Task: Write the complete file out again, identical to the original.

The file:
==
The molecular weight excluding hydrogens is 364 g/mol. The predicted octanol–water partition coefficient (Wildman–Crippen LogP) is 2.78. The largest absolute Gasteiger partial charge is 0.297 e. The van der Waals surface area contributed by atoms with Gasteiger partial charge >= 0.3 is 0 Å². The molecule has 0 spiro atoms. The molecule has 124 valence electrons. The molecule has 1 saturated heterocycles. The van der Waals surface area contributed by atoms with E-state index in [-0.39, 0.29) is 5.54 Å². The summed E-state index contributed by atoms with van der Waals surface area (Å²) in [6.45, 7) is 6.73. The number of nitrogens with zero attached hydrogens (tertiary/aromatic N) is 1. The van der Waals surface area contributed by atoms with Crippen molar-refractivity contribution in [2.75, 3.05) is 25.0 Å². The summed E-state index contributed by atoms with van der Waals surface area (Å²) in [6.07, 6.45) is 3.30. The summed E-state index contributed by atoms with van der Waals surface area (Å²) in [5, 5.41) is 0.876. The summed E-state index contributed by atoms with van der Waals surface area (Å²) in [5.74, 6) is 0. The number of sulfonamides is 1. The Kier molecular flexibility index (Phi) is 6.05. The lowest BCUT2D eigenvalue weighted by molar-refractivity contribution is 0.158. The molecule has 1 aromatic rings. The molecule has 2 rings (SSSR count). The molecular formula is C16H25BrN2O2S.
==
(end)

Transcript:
The molecular weight excluding hydrogens is 364 g/mol. The predicted octanol–water partition coefficient (Wildman–Crippen LogP) is 2.78. The largest absolute Gasteiger partial charge is 0.297 e. The van der Waals surface area contributed by atoms with Gasteiger partial charge >= 0.3 is 0 Å². The molecule has 0 spiro atoms. The molecule has 124 valence electrons. The molecule has 1 saturated heterocycles. The van der Waals surface area contributed by atoms with E-state index in [-0.39, 0.29) is 5.54 Å². The summed E-state index contributed by atoms with van der Waals surface area (Å²) in [6.45, 7) is 6.73. The number of nitrogens with zero attached hydrogens (tertiary/aromatic N) is 1. The van der Waals surface area contributed by atoms with Crippen molar-refractivity contribution in [2.75, 3.05) is 25.0 Å². The summed E-state index contributed by atoms with van der Waals surface area (Å²) in [6.07, 6.45) is 3.30. The summed E-state index contributed by atoms with van der Waals surface area (Å²) in [5, 5.41) is 0.876. The summed E-state index contributed by atoms with van der Waals surface area (Å²) in [5.74, 6) is 0. The number of sulfonamides is 1. The Kier molecular flexibility index (Phi) is 6.05. The lowest BCUT2D eigenvalue weighted by molar-refractivity contribution is 0.158. The molecule has 1 aromatic rings. The molecule has 2 rings (SSSR count). The molecular formula is C16H25BrN2O2S.